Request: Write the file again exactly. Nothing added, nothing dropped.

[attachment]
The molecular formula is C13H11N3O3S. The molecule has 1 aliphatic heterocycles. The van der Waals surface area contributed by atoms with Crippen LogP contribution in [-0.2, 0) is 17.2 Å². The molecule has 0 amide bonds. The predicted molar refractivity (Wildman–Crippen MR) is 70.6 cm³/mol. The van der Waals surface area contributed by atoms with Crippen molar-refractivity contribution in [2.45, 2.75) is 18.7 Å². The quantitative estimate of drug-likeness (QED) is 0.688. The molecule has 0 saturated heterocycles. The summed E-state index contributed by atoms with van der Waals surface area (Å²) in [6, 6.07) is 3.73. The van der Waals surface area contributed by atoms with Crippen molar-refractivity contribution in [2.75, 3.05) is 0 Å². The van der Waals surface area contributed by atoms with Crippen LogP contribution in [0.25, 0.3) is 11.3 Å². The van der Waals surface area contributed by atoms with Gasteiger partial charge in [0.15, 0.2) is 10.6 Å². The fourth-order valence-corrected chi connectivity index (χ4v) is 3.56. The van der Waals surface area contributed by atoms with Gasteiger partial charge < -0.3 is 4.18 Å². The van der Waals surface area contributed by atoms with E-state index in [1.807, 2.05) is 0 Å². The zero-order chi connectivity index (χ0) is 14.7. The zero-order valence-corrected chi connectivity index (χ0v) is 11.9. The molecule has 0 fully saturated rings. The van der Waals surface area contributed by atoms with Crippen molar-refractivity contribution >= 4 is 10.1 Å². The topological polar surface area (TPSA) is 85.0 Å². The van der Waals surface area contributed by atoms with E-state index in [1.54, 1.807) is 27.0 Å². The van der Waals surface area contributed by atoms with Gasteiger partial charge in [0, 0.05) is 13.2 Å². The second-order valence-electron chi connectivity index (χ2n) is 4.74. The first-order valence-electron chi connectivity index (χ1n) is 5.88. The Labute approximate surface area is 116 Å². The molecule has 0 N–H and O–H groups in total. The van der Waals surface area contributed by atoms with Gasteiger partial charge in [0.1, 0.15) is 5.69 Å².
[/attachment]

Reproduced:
The molecular formula is C13H11N3O3S. The molecule has 1 aliphatic heterocycles. The van der Waals surface area contributed by atoms with Crippen LogP contribution in [-0.2, 0) is 17.2 Å². The molecule has 0 amide bonds. The predicted molar refractivity (Wildman–Crippen MR) is 70.6 cm³/mol. The van der Waals surface area contributed by atoms with Crippen molar-refractivity contribution in [2.45, 2.75) is 18.7 Å². The quantitative estimate of drug-likeness (QED) is 0.688. The molecule has 0 saturated heterocycles. The summed E-state index contributed by atoms with van der Waals surface area (Å²) in [6, 6.07) is 3.73. The van der Waals surface area contributed by atoms with Crippen molar-refractivity contribution in [2.75, 3.05) is 0 Å². The van der Waals surface area contributed by atoms with Crippen LogP contribution in [0.25, 0.3) is 11.3 Å². The van der Waals surface area contributed by atoms with Gasteiger partial charge in [0.15, 0.2) is 10.6 Å². The fourth-order valence-corrected chi connectivity index (χ4v) is 3.56. The van der Waals surface area contributed by atoms with Gasteiger partial charge < -0.3 is 4.18 Å². The van der Waals surface area contributed by atoms with E-state index in [1.807, 2.05) is 0 Å². The zero-order chi connectivity index (χ0) is 14.7. The zero-order valence-corrected chi connectivity index (χ0v) is 11.9. The molecule has 0 fully saturated rings. The van der Waals surface area contributed by atoms with Crippen molar-refractivity contribution >= 4 is 10.1 Å². The topological polar surface area (TPSA) is 85.0 Å². The van der Waals surface area contributed by atoms with E-state index in [1.54, 1.807) is 27.0 Å². The van der Waals surface area contributed by atoms with Gasteiger partial charge in [0, 0.05) is 13.2 Å². The second-order valence-electron chi connectivity index (χ2n) is 4.74. The first-order valence-electron chi connectivity index (χ1n) is 5.88. The Labute approximate surface area is 116 Å². The molecule has 0 N–H and O–H groups in total. The van der Waals surface area contributed by atoms with Gasteiger partial charge in [0.1, 0.15) is 5.69 Å².